Where popular personal care brands stand on ingredient safety and disclosure
We surveyed nearly 1,000 personal care products from 26 popular cosmetics companies and scored them on ingredient safety and disclosure. The major takeaway: most companies need to do a lot more to inform their customers about what ingredients are in their products.
U.S. PIRG Education Fund
Every day, we use a multitude of beauty and personal care products on our bodies. But, contrary to popular belief, these products do not require pre-market approval by any U.S. government agency. While some legislation has attempted to regulate the ingredients in these products, cosmetic companies in the U.S. can put nearly any ingredient they want in their products, often without full ingredient disclosure, exposing consumers to potentially harmful chemicals that could contribute to serious health impacts.
Little federal legislation addressing the issue of cosmetic safety or ingredient disclosure has been passed6 by Congress since the Food, Drug, and Cosmetic Act was enacted in 1938. Meanwhile, some states have taken action. In 2013, Minnesota banned formaldehyde, a carcinogen, from children’s products. In 2019, New York banned cosmetics containing 1,4-Dioxane, a likely human carcinogen, according to the EPA. And in 2020, California passed two cosmetic safety laws. The first law bans 24 toxic cosmetics ingredients linked to endocrine disruption, cancer, and other health impacts. The second law requires the public disclosure of designated hazardous fragrance and flavor ingredients in beauty and personal care products sold in California.
In addition, some companies have voluntarily taken action to protect their customers’ health by reformulating products to eliminate toxic ingredients and disclosing all ingredients in their products. For example, U.S. PIRG, the Campaign for Safe Cosmetics and other advocacy groups convinced the cosmetic giants Procter & Gamble and Unilever to disclose more ingredients in a public database. In addition, Procter & Gamble announced that it would remove two hormone disruptors, triclosan and diethyl phthalate, from all its products by 2014. And in 2020, Johnson & Johnson announced it would stop selling its talc-based baby powder in the U.S. and Canada, after consumers raised concerns that the main ingredient might be dangerous or at risk of contamination with asbestos, which can cause cancer and other serious illnesses.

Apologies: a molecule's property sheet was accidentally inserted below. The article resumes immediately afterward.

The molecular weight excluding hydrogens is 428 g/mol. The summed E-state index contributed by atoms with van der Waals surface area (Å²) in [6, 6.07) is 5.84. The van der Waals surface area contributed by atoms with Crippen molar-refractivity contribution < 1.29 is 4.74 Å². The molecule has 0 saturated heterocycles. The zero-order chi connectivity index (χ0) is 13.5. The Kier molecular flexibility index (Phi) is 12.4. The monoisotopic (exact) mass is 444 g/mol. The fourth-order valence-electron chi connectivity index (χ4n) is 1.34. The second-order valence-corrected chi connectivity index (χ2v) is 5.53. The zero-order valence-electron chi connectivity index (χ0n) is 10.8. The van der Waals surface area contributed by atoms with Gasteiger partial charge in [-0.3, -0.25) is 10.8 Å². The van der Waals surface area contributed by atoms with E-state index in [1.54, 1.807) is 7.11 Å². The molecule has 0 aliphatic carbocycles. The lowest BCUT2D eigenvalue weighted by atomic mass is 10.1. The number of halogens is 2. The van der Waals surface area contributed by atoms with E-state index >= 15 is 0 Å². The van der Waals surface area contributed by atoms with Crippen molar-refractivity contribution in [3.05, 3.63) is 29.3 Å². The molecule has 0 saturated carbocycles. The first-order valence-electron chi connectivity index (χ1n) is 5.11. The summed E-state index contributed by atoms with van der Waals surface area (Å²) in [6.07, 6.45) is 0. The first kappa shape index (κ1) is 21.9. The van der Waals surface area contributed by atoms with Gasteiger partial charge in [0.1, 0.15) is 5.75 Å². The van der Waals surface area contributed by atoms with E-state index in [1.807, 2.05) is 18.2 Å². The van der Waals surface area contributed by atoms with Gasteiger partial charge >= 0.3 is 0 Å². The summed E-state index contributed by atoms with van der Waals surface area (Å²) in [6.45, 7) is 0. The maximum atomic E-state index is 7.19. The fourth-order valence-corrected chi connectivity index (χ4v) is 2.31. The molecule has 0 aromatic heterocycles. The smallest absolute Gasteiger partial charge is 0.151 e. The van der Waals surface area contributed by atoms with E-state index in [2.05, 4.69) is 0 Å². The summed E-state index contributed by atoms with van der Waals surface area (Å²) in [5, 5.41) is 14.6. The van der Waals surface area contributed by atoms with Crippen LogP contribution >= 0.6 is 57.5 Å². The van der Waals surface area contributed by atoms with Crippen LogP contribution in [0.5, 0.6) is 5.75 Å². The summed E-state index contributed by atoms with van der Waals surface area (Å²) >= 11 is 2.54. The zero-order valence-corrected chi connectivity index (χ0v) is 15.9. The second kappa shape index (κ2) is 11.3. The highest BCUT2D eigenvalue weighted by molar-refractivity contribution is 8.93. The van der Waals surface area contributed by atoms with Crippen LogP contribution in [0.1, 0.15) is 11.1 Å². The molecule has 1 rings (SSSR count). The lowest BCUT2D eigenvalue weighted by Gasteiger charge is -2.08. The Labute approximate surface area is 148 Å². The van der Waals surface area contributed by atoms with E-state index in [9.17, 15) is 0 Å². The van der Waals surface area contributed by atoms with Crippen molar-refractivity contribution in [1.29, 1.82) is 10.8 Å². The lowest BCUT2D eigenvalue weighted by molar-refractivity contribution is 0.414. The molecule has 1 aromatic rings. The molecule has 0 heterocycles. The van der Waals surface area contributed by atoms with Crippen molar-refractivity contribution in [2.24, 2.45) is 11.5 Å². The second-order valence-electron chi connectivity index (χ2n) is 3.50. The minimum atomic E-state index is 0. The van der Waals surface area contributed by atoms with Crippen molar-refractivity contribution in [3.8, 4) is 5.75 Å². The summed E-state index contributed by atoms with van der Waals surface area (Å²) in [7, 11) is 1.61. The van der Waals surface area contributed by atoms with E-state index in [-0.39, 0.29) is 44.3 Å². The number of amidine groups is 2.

With only a patchwork of state legislation and voluntary action on the part of some companies, consumers may be wondering — how safe are cosmetic products today? This report seeks to address that question by evaluating current progress made by popular brands in eliminating unsafe chemicals and disclosing ingredients.
We surveyed nearly 1,000 products to evaluate 26 popular personal care brands on two criteria (see full report cards in the report):
1. Ingredient Safety: Based on the use of 24 toxic ingredients recently banned in California, and the use of 11 other related and potentially hazardous ingredients.
2. Ingredient Disclosure: Based on a consumer’s ability to find full product ingredient lists, including fragrance and flavor ingredients.
This report has three main findings:
1. 20 out of 26 brands surveyed are not adequately disclosing ingredients, and the average ingredient disclosure grade was an F. Ingredient disclosure is very poor across all brands studied, and is inadequate for ensuring that consumers can make informed decisions about the personal care products they purchase.
2. Of the mega-companies studied (including Unilever, Procter & Gamble, and L’Oréal), L’Oréal19 is significantly behind the others in terms of full ingredient disclosure. In 2018, L’Oréal made a commitment to disclose more ingredients in its products, but did not set a clear timeline, and we were not able to locate evidence that it has followed through on its commitment.20 L’Oréal controls nearly 40 brands21,22 and is the largest beauty company by revenue worldwide.23 Given its size, L’Oréal has the resources to follow through on commitments to ingredient disclosure.
3. Based on what was visible in the ingredient lists, only 11 products surveyed (1.1% of all surveyed products) contained at least one of the ingredients recently banned in California. In addition, only 4 of the 24 banned chemicals were found on ingredient lists surveyed. This suggests that companies should be able to reformulate products to eliminate these banned chemicals faster than required by the new California law.
In this report, we offer recommendations to L’Oréal and other companies for improvement of ingredient safety and disclosure.